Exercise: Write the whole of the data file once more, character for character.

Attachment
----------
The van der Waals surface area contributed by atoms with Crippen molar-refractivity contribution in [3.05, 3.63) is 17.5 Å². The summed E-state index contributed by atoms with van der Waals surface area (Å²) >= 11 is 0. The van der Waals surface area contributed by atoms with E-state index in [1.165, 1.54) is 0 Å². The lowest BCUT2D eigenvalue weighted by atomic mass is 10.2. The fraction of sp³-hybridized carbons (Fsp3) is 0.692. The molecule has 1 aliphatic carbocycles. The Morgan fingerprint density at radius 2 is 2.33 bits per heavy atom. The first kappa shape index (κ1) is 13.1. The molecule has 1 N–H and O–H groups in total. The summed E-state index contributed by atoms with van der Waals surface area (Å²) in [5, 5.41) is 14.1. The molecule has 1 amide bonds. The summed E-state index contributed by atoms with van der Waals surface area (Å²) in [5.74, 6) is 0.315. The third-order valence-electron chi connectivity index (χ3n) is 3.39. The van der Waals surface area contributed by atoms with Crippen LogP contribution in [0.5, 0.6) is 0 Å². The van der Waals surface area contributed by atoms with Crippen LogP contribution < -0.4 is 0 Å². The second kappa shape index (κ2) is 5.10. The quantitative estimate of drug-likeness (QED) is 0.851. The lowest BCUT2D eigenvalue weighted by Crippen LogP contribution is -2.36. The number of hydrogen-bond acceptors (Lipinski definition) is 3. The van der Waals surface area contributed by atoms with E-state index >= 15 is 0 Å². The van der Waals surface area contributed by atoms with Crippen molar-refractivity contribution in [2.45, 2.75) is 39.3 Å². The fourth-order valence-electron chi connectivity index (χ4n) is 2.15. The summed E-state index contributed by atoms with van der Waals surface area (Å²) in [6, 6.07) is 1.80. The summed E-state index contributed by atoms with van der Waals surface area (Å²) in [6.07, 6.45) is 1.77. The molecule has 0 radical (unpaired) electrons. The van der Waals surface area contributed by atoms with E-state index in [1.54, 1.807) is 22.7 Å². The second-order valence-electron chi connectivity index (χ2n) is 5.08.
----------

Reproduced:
The van der Waals surface area contributed by atoms with Crippen molar-refractivity contribution in [3.05, 3.63) is 17.5 Å². The summed E-state index contributed by atoms with van der Waals surface area (Å²) >= 11 is 0. The van der Waals surface area contributed by atoms with E-state index in [1.165, 1.54) is 0 Å². The lowest BCUT2D eigenvalue weighted by atomic mass is 10.2. The fraction of sp³-hybridized carbons (Fsp3) is 0.692. The molecule has 1 aliphatic carbocycles. The Morgan fingerprint density at radius 2 is 2.33 bits per heavy atom. The first kappa shape index (κ1) is 13.1. The molecule has 1 N–H and O–H groups in total. The summed E-state index contributed by atoms with van der Waals surface area (Å²) in [5, 5.41) is 14.1. The molecule has 1 amide bonds. The summed E-state index contributed by atoms with van der Waals surface area (Å²) in [5.74, 6) is 0.315. The third-order valence-electron chi connectivity index (χ3n) is 3.39. The van der Waals surface area contributed by atoms with Crippen LogP contribution in [0.5, 0.6) is 0 Å². The van der Waals surface area contributed by atoms with Crippen LogP contribution < -0.4 is 0 Å². The second kappa shape index (κ2) is 5.10. The quantitative estimate of drug-likeness (QED) is 0.851. The lowest BCUT2D eigenvalue weighted by Crippen LogP contribution is -2.36. The number of hydrogen-bond acceptors (Lipinski definition) is 3. The van der Waals surface area contributed by atoms with E-state index >= 15 is 0 Å². The van der Waals surface area contributed by atoms with Crippen molar-refractivity contribution in [2.45, 2.75) is 39.3 Å². The fourth-order valence-electron chi connectivity index (χ4n) is 2.15. The summed E-state index contributed by atoms with van der Waals surface area (Å²) in [6, 6.07) is 1.80. The summed E-state index contributed by atoms with van der Waals surface area (Å²) in [6.07, 6.45) is 1.77. The molecule has 0 radical (unpaired) electrons. The van der Waals surface area contributed by atoms with E-state index in [1.54, 1.807) is 22.7 Å². The second-order valence-electron chi connectivity index (χ2n) is 5.08.